The World Bank, a group that has expounded on the great benefit of monies sent home from immigrants in other nations, dubbed "remittances", seems to be having second thought now.
Dean Yang, a public-policy professor at the University of Michigan is quoted in the Wall Street Journal as saying "Remittances are a band-aid on fundamental development problems, ... Labor export and remittances won't turn El Salvador, the Philippines and other poor countries into the next development tigers." On the contrary, remittances will ensure that these countries remain stagnant while the rest of the world advances.
The World Bank in a report entitled Remittances: Not Manna From Heaven had this to say.
In 2005 migrant workers from Latin America and the Caribbean (LAC) sent a total of $48.3 billion back to their home countries. In 2004, remittances represented about 70 percent of foreign direct investment (FDI) in LAC and were 500 percent larger than Official Development Assistance to the region.
Despite the importance of remittances for Latin America and the Caribbean, a new World Bank study finds that their impact on the region has in some cases been overestimated.
... despite the positive impact of remittances in the region, they are no replacement for sound development policies in the countries. It adds that it is important to implement complementary policies while promoting remittances as an alternative source of development finance and inviting banks to “take advantage” of remittances flows.
Note that the World Bank is leftist in nature and their wording isn't as harsh as it should be. For instance they don't mention the massive corruption that remittances has contributed to. They also don't mention that many of these countries have stopped even trying and are just relying on money sent home by immigrants, both legal and illegal.
Also note that the remittances mentioned above are only to countries in Latin America and that the true amount of money being taken out of developed nations -- most coming from the United States -- and sent to corrupt nations is much greater.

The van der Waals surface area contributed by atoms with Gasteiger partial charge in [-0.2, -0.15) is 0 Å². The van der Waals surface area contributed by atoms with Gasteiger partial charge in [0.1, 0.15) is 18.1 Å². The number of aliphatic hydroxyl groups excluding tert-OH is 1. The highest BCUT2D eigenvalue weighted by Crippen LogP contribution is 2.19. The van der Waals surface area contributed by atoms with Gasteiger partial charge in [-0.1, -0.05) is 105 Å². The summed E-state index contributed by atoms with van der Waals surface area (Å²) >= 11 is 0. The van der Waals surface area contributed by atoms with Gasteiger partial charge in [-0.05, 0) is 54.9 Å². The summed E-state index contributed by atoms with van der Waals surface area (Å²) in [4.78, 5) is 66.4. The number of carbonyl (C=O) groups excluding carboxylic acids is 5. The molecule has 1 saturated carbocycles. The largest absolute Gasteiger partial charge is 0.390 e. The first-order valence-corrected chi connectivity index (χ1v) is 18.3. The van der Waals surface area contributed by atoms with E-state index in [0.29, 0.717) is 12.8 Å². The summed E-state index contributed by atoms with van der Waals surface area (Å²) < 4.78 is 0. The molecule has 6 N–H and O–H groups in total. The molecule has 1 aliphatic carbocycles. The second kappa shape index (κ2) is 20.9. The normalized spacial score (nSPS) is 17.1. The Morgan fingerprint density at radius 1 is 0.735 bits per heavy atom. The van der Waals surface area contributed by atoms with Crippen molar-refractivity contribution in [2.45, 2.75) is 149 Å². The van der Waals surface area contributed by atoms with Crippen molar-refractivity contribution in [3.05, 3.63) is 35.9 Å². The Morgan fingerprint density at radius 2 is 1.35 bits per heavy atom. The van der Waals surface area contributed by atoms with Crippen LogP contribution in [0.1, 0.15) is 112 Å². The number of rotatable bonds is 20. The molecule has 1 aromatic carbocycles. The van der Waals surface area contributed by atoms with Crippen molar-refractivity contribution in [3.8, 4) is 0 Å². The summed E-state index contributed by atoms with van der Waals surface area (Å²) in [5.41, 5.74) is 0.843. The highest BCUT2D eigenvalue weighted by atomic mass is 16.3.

To say or even suggest that remittances are a good thing is totally ridiculous. It has contributed more to a lack of country growth and actually moving forward than any other issue. The governments of countries who are a main benefactor of remittances see no need to improve their countries because those receiving the remittances have been quieted for a time. It has allowed them to stagnate and to allow the existence of the whole of their country on an external source which could be shut off in the future.
Debbie Schlussel points out that many terrorist supporting countries rely solely on remittances and that if they were turned off they would cease to exist.
Far worse is where that money goes. According to the World Bank, Al-Qaeda and HAMAS hotbeds of Bosnia/Herzegovina and Jordan are among the top six countries that depend most on these "remittances" of money from aliens out of our country and into theirs.
A whopping 22.5% of the 2004 GDP (Gross Domestic Product) of Bosnia/Herzegovina--not sure how they can call this "Domestic" with a straight face--is from money wired or otherwise sent from here. 20.4% of Jordan's GDP comes from U.S. "remittances."